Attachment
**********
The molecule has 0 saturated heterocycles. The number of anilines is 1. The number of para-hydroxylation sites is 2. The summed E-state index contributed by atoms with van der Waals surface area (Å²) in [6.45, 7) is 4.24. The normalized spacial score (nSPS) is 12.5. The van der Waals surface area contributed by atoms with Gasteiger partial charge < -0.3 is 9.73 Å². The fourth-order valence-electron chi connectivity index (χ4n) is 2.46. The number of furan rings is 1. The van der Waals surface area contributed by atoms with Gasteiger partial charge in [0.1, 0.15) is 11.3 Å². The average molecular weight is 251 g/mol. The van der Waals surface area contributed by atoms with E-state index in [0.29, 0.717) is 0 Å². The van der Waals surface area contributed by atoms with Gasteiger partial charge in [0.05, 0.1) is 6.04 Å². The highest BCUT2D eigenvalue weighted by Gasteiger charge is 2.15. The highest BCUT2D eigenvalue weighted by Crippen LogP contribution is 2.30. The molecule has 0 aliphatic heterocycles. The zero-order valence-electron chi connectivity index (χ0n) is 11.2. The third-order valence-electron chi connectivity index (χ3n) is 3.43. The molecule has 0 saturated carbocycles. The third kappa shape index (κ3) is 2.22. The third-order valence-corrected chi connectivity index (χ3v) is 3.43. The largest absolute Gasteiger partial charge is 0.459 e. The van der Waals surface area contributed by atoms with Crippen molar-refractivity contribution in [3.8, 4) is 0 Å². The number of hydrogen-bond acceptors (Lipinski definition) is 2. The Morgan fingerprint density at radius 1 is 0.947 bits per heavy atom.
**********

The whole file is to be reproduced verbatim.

The molecule has 0 saturated heterocycles. The number of anilines is 1. The number of para-hydroxylation sites is 2. The summed E-state index contributed by atoms with van der Waals surface area (Å²) in [6.45, 7) is 4.24. The normalized spacial score (nSPS) is 12.5. The van der Waals surface area contributed by atoms with Gasteiger partial charge < -0.3 is 9.73 Å². The fourth-order valence-electron chi connectivity index (χ4n) is 2.46. The number of furan rings is 1. The van der Waals surface area contributed by atoms with Gasteiger partial charge in [0.1, 0.15) is 11.3 Å². The average molecular weight is 251 g/mol. The van der Waals surface area contributed by atoms with E-state index in [0.29, 0.717) is 0 Å². The van der Waals surface area contributed by atoms with Gasteiger partial charge in [0.05, 0.1) is 6.04 Å². The highest BCUT2D eigenvalue weighted by Gasteiger charge is 2.15. The highest BCUT2D eigenvalue weighted by Crippen LogP contribution is 2.30. The molecule has 0 aliphatic heterocycles. The zero-order valence-electron chi connectivity index (χ0n) is 11.2. The third-order valence-electron chi connectivity index (χ3n) is 3.43. The molecule has 0 saturated carbocycles. The third kappa shape index (κ3) is 2.22. The third-order valence-corrected chi connectivity index (χ3v) is 3.43. The largest absolute Gasteiger partial charge is 0.459 e. The van der Waals surface area contributed by atoms with Crippen molar-refractivity contribution in [3.8, 4) is 0 Å². The number of hydrogen-bond acceptors (Lipinski definition) is 2. The Morgan fingerprint density at radius 1 is 0.947 bits per heavy atom.